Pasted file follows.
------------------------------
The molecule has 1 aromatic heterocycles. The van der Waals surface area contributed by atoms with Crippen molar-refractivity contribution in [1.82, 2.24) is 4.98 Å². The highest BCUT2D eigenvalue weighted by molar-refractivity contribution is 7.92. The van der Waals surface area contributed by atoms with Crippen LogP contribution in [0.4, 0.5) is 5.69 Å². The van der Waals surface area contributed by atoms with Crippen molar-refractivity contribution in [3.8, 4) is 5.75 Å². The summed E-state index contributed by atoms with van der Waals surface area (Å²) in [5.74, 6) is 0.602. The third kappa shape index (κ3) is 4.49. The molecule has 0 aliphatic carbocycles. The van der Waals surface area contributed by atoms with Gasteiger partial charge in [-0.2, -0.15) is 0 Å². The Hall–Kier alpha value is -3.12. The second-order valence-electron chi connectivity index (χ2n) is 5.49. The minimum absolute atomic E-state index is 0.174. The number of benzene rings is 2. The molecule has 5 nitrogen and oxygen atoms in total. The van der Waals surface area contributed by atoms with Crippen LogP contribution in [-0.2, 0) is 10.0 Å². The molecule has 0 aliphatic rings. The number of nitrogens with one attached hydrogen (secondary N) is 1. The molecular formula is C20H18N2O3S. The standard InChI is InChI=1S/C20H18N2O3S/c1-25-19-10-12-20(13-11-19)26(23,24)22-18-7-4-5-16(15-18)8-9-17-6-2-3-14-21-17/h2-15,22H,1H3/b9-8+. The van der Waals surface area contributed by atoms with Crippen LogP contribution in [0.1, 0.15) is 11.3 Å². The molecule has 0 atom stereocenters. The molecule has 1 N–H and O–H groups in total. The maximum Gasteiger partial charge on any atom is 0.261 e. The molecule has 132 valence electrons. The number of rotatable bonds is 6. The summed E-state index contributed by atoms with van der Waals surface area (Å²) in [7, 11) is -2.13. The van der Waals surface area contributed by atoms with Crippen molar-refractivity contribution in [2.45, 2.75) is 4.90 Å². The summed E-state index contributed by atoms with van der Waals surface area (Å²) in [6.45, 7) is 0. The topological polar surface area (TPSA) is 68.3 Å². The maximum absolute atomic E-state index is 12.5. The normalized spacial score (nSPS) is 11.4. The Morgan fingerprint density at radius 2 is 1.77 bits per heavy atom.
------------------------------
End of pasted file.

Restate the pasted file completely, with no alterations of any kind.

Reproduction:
The molecule has 1 aromatic heterocycles. The van der Waals surface area contributed by atoms with Crippen molar-refractivity contribution in [1.82, 2.24) is 4.98 Å². The highest BCUT2D eigenvalue weighted by molar-refractivity contribution is 7.92. The van der Waals surface area contributed by atoms with Crippen LogP contribution in [0.4, 0.5) is 5.69 Å². The van der Waals surface area contributed by atoms with Crippen molar-refractivity contribution in [3.8, 4) is 5.75 Å². The summed E-state index contributed by atoms with van der Waals surface area (Å²) in [5.74, 6) is 0.602. The third kappa shape index (κ3) is 4.49. The molecule has 0 aliphatic carbocycles. The van der Waals surface area contributed by atoms with Gasteiger partial charge in [-0.2, -0.15) is 0 Å². The Hall–Kier alpha value is -3.12. The second-order valence-electron chi connectivity index (χ2n) is 5.49. The minimum absolute atomic E-state index is 0.174. The number of benzene rings is 2. The molecule has 5 nitrogen and oxygen atoms in total. The van der Waals surface area contributed by atoms with Crippen LogP contribution in [-0.2, 0) is 10.0 Å². The molecule has 0 aliphatic rings. The number of nitrogens with one attached hydrogen (secondary N) is 1. The molecular formula is C20H18N2O3S. The standard InChI is InChI=1S/C20H18N2O3S/c1-25-19-10-12-20(13-11-19)26(23,24)22-18-7-4-5-16(15-18)8-9-17-6-2-3-14-21-17/h2-15,22H,1H3/b9-8+. The van der Waals surface area contributed by atoms with Crippen LogP contribution in [0.1, 0.15) is 11.3 Å². The molecule has 0 atom stereocenters. The molecule has 1 N–H and O–H groups in total. The maximum Gasteiger partial charge on any atom is 0.261 e. The molecule has 132 valence electrons. The number of rotatable bonds is 6. The summed E-state index contributed by atoms with van der Waals surface area (Å²) in [7, 11) is -2.13. The van der Waals surface area contributed by atoms with Crippen molar-refractivity contribution in [2.45, 2.75) is 4.90 Å². The summed E-state index contributed by atoms with van der Waals surface area (Å²) in [6.45, 7) is 0. The topological polar surface area (TPSA) is 68.3 Å². The maximum absolute atomic E-state index is 12.5. The normalized spacial score (nSPS) is 11.4. The Morgan fingerprint density at radius 2 is 1.77 bits per heavy atom.